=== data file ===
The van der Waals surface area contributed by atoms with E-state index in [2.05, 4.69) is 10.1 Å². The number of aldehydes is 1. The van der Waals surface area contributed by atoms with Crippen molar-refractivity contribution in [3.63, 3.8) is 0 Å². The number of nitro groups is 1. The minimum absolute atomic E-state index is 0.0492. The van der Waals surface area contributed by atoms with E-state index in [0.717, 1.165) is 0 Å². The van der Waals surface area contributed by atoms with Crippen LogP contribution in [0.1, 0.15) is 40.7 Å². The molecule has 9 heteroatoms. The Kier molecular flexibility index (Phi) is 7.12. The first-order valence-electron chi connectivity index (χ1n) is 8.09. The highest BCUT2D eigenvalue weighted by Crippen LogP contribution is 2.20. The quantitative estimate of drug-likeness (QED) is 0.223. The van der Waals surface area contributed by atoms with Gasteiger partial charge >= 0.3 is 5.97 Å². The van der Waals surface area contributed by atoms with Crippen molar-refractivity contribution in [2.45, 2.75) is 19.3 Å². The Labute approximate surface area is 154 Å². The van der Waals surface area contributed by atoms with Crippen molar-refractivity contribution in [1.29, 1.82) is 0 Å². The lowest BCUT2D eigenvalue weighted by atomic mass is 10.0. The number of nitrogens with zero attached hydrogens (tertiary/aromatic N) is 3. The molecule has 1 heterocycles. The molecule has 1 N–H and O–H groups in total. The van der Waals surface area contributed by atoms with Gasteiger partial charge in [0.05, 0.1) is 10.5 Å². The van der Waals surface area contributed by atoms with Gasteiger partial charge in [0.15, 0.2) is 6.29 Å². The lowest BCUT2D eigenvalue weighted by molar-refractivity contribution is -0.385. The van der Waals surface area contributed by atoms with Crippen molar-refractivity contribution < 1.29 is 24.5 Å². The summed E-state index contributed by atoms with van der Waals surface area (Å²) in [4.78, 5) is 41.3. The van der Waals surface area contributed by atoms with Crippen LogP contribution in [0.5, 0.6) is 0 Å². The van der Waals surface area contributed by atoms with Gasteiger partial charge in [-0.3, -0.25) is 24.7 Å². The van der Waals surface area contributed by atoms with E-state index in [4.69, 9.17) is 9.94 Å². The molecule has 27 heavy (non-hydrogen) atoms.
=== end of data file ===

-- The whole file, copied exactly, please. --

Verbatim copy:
The van der Waals surface area contributed by atoms with E-state index in [2.05, 4.69) is 10.1 Å². The number of aldehydes is 1. The van der Waals surface area contributed by atoms with Crippen molar-refractivity contribution in [3.63, 3.8) is 0 Å². The number of nitro groups is 1. The minimum absolute atomic E-state index is 0.0492. The van der Waals surface area contributed by atoms with E-state index in [0.717, 1.165) is 0 Å². The van der Waals surface area contributed by atoms with Crippen LogP contribution in [0.1, 0.15) is 40.7 Å². The molecule has 9 heteroatoms. The Kier molecular flexibility index (Phi) is 7.12. The first-order valence-electron chi connectivity index (χ1n) is 8.09. The highest BCUT2D eigenvalue weighted by Crippen LogP contribution is 2.20. The quantitative estimate of drug-likeness (QED) is 0.223. The van der Waals surface area contributed by atoms with Gasteiger partial charge >= 0.3 is 5.97 Å². The van der Waals surface area contributed by atoms with Crippen molar-refractivity contribution in [2.45, 2.75) is 19.3 Å². The Labute approximate surface area is 154 Å². The van der Waals surface area contributed by atoms with Crippen molar-refractivity contribution in [1.29, 1.82) is 0 Å². The lowest BCUT2D eigenvalue weighted by atomic mass is 10.0. The number of nitrogens with zero attached hydrogens (tertiary/aromatic N) is 3. The molecule has 1 heterocycles. The molecule has 1 N–H and O–H groups in total. The van der Waals surface area contributed by atoms with Gasteiger partial charge in [0.05, 0.1) is 10.5 Å². The van der Waals surface area contributed by atoms with Gasteiger partial charge in [0.15, 0.2) is 6.29 Å². The lowest BCUT2D eigenvalue weighted by molar-refractivity contribution is -0.385. The van der Waals surface area contributed by atoms with Crippen molar-refractivity contribution < 1.29 is 24.5 Å². The summed E-state index contributed by atoms with van der Waals surface area (Å²) in [4.78, 5) is 41.3. The van der Waals surface area contributed by atoms with Crippen LogP contribution in [0.5, 0.6) is 0 Å². The van der Waals surface area contributed by atoms with Gasteiger partial charge in [-0.3, -0.25) is 24.7 Å². The van der Waals surface area contributed by atoms with E-state index in [4.69, 9.17) is 9.94 Å². The molecule has 27 heavy (non-hydrogen) atoms.